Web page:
1
\$\begingroup\$

I have the following C++ function which I'd like to speed up, if possible. This program will have many different users, so parallelization is not really an option.

The C++ function is wrapped by C code and then called from R, using:

R CMD SHLIB -o jonckterp.so wrapper.cpp inside.cpp

from the command line, then:

dyn.load("jonckterp.so")

from within R.

inside.cpp

#include <stdio.h>
#include <vector>
#include <iostream>
#include <R.h>
#include <Rmath.h>

extern "C" void jonckterp(int *x,int *c, int *ngrp, double *comb);

int *finalcountdown;
static int count;

static int *tabInit(int num){
  int *w;
  w = (int *) R_alloc(num, sizeof(int));
  memset(w, '\0', num * sizeof(int));
  return(w);
}

static int mannwhit(std::vector<int> c, std::vector<int> sizes){
  int Ustat=0;
  int start=0;
  size_t Ngroups=sizes.size();
   for(int i=0; i<Ngroups-1;i++){
    for(int j=start;j<(start+sizes[i]);j++){
      for(int k=start+sizes[i];k<c.size();k++){
    if(c[j]<c[k])
      Ustat+=1;
      }
    } 
    start+=sizes[i];
  }
   return(Ustat);
    }

void allocate_to_groups_impl( std::vector<char>& usage, std::vector<int>& order, const           std::vector<int>& cumsum, int group, int place, int min )
{
std::vector<int> store(order.size());
std::vector<int> sizes(cumsum.size());
sizes[0]=cumsum[0];
for(int i=1;i<cumsum.size();i++)
sizes[i]=(cumsum[i]-cumsum[i-1]);
    if (place == cumsum[group]) {
    group++; min = 0;
    if (group == cumsum.size()) {
      int ij=0;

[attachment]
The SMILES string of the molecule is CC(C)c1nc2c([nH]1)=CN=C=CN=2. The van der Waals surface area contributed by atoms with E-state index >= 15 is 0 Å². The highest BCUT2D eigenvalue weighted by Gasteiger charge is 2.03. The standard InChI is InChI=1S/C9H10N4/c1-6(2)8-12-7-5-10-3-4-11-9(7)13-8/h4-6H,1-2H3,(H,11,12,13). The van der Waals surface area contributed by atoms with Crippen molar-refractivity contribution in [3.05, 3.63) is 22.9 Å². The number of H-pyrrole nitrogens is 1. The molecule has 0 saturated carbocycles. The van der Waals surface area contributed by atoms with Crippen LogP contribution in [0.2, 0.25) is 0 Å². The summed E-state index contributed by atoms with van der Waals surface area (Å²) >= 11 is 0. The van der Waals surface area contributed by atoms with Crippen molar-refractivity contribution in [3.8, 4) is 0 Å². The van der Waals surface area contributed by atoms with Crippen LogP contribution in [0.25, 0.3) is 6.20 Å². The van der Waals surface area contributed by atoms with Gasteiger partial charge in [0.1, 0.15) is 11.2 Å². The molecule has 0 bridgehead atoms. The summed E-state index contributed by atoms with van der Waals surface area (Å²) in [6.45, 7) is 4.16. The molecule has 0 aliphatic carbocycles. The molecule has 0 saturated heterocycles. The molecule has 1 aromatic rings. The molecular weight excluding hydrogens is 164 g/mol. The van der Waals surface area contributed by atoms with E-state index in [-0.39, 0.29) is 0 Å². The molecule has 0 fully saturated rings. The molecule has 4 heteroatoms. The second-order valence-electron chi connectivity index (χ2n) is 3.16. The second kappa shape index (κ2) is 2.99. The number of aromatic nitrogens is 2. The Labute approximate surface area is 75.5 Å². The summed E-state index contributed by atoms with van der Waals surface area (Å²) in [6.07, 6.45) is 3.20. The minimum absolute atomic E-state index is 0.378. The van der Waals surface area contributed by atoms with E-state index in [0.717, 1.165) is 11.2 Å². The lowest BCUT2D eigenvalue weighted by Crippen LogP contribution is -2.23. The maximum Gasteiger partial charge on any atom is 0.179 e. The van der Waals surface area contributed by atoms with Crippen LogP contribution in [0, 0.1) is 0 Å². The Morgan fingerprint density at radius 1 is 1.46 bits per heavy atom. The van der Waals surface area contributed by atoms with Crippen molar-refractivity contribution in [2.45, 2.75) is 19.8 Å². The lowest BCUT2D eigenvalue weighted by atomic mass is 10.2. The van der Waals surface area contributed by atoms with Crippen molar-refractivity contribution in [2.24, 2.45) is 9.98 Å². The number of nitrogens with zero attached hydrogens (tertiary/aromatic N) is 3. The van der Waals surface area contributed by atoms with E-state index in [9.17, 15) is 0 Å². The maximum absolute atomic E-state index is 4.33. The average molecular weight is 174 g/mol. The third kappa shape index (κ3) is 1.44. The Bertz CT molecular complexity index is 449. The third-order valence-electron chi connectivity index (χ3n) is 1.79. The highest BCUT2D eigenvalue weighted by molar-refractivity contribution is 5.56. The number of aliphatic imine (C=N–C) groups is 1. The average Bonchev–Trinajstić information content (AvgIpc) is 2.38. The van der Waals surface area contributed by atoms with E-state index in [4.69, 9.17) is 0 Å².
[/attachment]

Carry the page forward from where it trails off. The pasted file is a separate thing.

for( std::vector<int>::iterator it = order.begin(); it != order.end(); ++it ){
store[ij]=*it;
    ij++;
  }
  finalcountdown[count]=mannwhit(store,sizes);
  count++;
  return;
    }
  }

  for( int v = min, max = usage.size() + place - cumsum[group]; v <= max; ++v ) {
    if (!usage[v]) {
    order[place] = v;
    usage[v] = 1;
    allocate_to_groups_impl(usage, order, cumsum, group, place+1, v+1);
  usage[v] = 0;
    }
  }
}


void allocate_to_groups( int *c, int Ngroups )
{
  size_t sum_of_c = 0;
  std::vector<int> cumsum_of_c;
  for( int* it = c; it < c + Ngroups; ++it ){
    cumsum_of_c.push_back(sum_of_c += *it);
  }
  std::vector<int> order(sum_of_c);
  std::vector<char> usage(sum_of_c);
  allocate_to_groups_impl(usage, order, cumsum_of_c, 0, 0, 0);
}

void jonckterp(int *x,int *c, int *ngrp, double *numcomb){
  count=0;  
  float p=0;
  int d[*ngrp];         
  for(int i=0; i< *ngrp; i++)
    d[i]=c[i];
  finalcountdown =tabInit(*numcomb);
  allocate_to_groups(d,*ngrp);
  for(int test=0;test<*numcomb;test++){
  if(finalcountdown[test]>=*x){
    p+=1;   
}
}
*x=p;
}

wrapper.cpp

#include <stdio.h>
#include <stdlib.h> 
#include <string.h>
extern "C" {
void jonckterp(int *x,int *c, int *ngrp, double *numcomb);
}

jonckterp.R

early.fn<-function(stat,group.sizes){
numcomb<-factorial(sum(group.sizes))/prod(factorial(group.sizes))
.C("jonckterp",p=as.integer(stat),as.integer(group.sizes),as.integer(length(group.sizes)),as.double(numcomb))$p/numcomb  
}
\$\endgroup\$

migrated from stackoverflow.com Feb 26 '12 at 6:01

This question came from our site for professional and enthusiast programmers.

  • 6
    \$\begingroup\$ Use some profiling tools to find out where the most CPU is being used. Once you have found out that you can concentrate on that part of the code. \$\endgroup\$ – Ed Heal Feb 25 '12 at 20:04